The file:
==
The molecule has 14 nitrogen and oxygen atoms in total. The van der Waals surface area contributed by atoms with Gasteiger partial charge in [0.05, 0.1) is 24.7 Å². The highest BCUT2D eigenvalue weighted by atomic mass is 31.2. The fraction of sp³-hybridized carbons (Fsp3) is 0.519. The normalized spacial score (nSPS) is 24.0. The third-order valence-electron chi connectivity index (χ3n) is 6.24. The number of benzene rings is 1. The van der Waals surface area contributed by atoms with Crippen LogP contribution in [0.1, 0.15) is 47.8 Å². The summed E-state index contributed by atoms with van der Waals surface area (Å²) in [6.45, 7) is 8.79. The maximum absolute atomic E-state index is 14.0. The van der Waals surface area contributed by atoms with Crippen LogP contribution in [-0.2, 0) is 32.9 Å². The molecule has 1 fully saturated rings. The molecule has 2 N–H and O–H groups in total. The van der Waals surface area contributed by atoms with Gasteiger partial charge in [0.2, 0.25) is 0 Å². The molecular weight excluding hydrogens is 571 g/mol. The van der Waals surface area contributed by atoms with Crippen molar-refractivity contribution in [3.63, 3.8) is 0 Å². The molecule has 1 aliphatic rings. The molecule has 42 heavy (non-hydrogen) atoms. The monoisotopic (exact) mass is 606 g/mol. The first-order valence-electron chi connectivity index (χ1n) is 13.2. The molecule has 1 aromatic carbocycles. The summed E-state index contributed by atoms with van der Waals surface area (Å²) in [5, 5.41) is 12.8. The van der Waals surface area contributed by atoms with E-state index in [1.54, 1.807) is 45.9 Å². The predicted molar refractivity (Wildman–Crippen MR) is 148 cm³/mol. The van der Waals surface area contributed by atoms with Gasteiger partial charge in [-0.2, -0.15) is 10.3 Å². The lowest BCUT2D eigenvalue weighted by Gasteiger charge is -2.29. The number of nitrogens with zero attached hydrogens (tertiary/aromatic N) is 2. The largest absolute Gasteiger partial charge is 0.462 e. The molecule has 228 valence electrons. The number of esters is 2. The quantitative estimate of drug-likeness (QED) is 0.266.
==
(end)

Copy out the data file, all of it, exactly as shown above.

The molecule has 14 nitrogen and oxygen atoms in total. The van der Waals surface area contributed by atoms with Gasteiger partial charge in [0.05, 0.1) is 24.7 Å². The highest BCUT2D eigenvalue weighted by atomic mass is 31.2. The fraction of sp³-hybridized carbons (Fsp3) is 0.519. The normalized spacial score (nSPS) is 24.0. The third-order valence-electron chi connectivity index (χ3n) is 6.24. The number of benzene rings is 1. The van der Waals surface area contributed by atoms with Crippen LogP contribution in [0.1, 0.15) is 47.8 Å². The summed E-state index contributed by atoms with van der Waals surface area (Å²) in [6.45, 7) is 8.79. The maximum absolute atomic E-state index is 14.0. The van der Waals surface area contributed by atoms with Crippen LogP contribution in [-0.2, 0) is 32.9 Å². The molecule has 1 fully saturated rings. The molecule has 2 N–H and O–H groups in total. The van der Waals surface area contributed by atoms with Gasteiger partial charge in [0.2, 0.25) is 0 Å². The molecular weight excluding hydrogens is 571 g/mol. The van der Waals surface area contributed by atoms with Crippen molar-refractivity contribution in [3.63, 3.8) is 0 Å². The molecule has 1 aliphatic rings. The molecule has 42 heavy (non-hydrogen) atoms. The monoisotopic (exact) mass is 606 g/mol. The first-order valence-electron chi connectivity index (χ1n) is 13.2. The molecule has 1 aromatic carbocycles. The summed E-state index contributed by atoms with van der Waals surface area (Å²) in [5, 5.41) is 12.8. The van der Waals surface area contributed by atoms with E-state index in [1.54, 1.807) is 45.9 Å². The predicted molar refractivity (Wildman–Crippen MR) is 148 cm³/mol. The van der Waals surface area contributed by atoms with Gasteiger partial charge in [-0.2, -0.15) is 10.3 Å². The lowest BCUT2D eigenvalue weighted by Gasteiger charge is -2.29. The number of nitrogens with zero attached hydrogens (tertiary/aromatic N) is 2. The largest absolute Gasteiger partial charge is 0.462 e. The molecule has 228 valence electrons. The number of esters is 2. The quantitative estimate of drug-likeness (QED) is 0.266.